Disulfiram (Antabuse or Antabus manufactured by Odyssey Pharmaceuticals) medication taken by chronic alcoholics discourages drinking, by experiencing nausea, vomiting and other unpleasant physical reaction, which is common, during a hangover, after consuming alcohol. Upon taking the medication, the effects are experienced five to ten minutes, after alcohol is consumed. The hangover symptoms continue for 30 minutes up to several hours. Recommended, treatment of support groups or psychotherapy, during the time taking Disulfiram. The medication should not be administered to those patients taking Ritalin or dopamine, can cause sleeplessness, paranoia, and extreme cases amphetamine psychosis (psychotic behavior).

Acamprosate calcium (Or Campral, manufactured by Forest Laboratories) used in Europe to prevent relapse in alcoholics, and US Food and Drug Administration approved the application, on July 29, 2004. The medication starts, prior two or seven days upon ceasing alcohol consumption. Most important advantage: Does not cause any problems to the liver, and acceptable for patients that have liver disease. Most common side effect is diarrhea. Patients taking the medication have seen poor results, when there is lack of social support. The medication can be combined with Naltrexone and Disulifram. Acamprosate is taken two 333 mg tablets three times a day, and preferable in conjunction with three meals a day. Patients should avoid this medication, having kidney disease, and pregnant or lactating women.

Topiramate (Marketed as Topamax by Johnson & Johnson) prescribed for treatment of epilepsy, appears to reduce the craving for alcohol. Scientists believe brain chemical dopamine, provides the pleasure from alcohol and Topiramate works by suppressing away the excess dopamine, released by drinking alcohol. Research study in University of Texas Health Science Center at San Antonia, revealed those taking Topiramate, had a decrease in heavy drink or become abstinent from drinking (Six times more likely to remain abstinent for a month). Side effects common taking Topiramate includes, dizziness, weight loss, and memory problems. Compared to Naltexone and Acaomprosate achieved better results, however appeared to have more severe side effects. However, Topamax has not been tested thoroughly on alcoholics and physicians don't know how long the medication should be taken. The National Insstitute of Alcohol Abuse and Alcoholism does not recommend Topamax, according to their 2005 clinical guide for treatig patients with drinking problems. In 2006 Dr. Bankole Johnson, chairman of the department of psychiatric medicine at the University of Virginia, recruiting patients for clinical trial of Topamax to treat alcoholism. Dr. Johnson predicts in a few years, the medication will be made available for treating alcoholics.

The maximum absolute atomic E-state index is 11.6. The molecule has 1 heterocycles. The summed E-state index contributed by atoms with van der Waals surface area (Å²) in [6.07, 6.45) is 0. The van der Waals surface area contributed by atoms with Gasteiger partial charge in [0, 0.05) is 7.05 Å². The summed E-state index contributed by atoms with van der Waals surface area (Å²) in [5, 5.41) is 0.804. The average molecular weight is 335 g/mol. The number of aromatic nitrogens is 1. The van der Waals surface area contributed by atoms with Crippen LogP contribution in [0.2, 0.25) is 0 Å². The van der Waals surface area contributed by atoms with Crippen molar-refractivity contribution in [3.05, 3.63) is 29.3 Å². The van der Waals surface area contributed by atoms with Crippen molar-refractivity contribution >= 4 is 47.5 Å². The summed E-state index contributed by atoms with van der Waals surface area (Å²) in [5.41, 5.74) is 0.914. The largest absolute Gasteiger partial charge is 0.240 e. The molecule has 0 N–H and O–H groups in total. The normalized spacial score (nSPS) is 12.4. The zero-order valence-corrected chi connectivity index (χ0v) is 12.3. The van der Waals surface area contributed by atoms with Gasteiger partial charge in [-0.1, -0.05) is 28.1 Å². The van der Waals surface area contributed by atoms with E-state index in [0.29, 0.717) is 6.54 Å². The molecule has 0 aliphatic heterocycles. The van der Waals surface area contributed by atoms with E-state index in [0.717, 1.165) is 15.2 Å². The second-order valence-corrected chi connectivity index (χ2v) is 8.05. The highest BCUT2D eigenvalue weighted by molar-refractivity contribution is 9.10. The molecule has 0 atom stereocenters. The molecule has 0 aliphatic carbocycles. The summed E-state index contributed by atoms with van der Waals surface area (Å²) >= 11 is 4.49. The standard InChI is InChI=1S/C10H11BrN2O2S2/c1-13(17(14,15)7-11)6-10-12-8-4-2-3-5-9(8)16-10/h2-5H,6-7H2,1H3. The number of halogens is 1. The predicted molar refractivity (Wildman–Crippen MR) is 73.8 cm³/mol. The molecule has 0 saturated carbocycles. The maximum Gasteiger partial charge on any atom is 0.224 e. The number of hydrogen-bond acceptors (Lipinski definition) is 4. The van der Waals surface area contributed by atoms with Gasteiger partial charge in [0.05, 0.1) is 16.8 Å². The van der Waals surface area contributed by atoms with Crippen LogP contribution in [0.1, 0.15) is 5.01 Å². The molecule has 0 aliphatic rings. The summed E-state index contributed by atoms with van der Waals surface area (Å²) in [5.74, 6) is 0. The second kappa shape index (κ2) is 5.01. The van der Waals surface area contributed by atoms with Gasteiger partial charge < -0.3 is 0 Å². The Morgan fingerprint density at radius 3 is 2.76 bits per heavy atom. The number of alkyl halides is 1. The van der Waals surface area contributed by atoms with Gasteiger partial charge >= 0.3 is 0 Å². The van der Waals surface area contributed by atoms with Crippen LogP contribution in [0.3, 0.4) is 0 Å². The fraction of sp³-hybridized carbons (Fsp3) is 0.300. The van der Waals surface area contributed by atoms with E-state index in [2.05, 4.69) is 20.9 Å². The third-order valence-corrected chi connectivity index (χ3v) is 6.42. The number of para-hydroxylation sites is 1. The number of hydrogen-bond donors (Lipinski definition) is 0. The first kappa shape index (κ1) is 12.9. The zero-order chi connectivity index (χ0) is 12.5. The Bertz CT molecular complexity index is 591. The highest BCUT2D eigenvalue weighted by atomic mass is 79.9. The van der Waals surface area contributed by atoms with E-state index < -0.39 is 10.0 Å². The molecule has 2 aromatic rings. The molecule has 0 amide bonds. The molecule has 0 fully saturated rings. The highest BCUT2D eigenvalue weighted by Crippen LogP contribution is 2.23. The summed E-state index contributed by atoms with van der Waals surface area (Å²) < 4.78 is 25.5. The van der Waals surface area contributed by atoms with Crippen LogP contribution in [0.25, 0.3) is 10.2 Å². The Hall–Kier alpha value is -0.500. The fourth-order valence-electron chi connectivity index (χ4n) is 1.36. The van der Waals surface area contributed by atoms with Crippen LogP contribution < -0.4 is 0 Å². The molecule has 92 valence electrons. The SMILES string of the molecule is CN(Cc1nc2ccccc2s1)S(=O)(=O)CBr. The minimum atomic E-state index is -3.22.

Patients undergoing chemotherapy, taking Zofran (Ondansetron), treats the side effects including nausea and vomiting. Researchers (University of Texas, Health Science Center in San Antonio) determined that a medium dose of Zofran, causes in most cases, alcoholics to abstain from drinking. In August 2003, 2000 edition of The Journal of the American Medical Association, reported Ondansetron was most effective treating the early onset of alcoholism, compared to less desirable results, for late onset of alcoholism. No major side effects were noted. The medication is useful when cognitive behavior therapy is conjunctively applied.

The US Food and Drug Administration approved a new medication (2006) for alcohol dependence or alcoholism called Vivtrol (manufactured by Alkermes and marketed by Cephalon Incorporated), which is a single monthly dose, 300 mg intramuscular injection to reduce the craving, for those trying to stop drinking. Clinical trials demonstrated that patients, who took the drug, and supported by counseling, reduced the drinking days from 19 a month to three. The medication expected to be sold in June 2006. Also, Vivtrol must be stored in a refrigerator. Previously, the medication was available in a pill and taken daily. The medication is taken, along with therapy from a physician or phsychosocial support (counseling). A black warning label will be attached to the medication, cautioning of liver toxicity. Analysts predict: Vivitrol sales of $30 million for the first year 2006, and increase to $85 million a year later.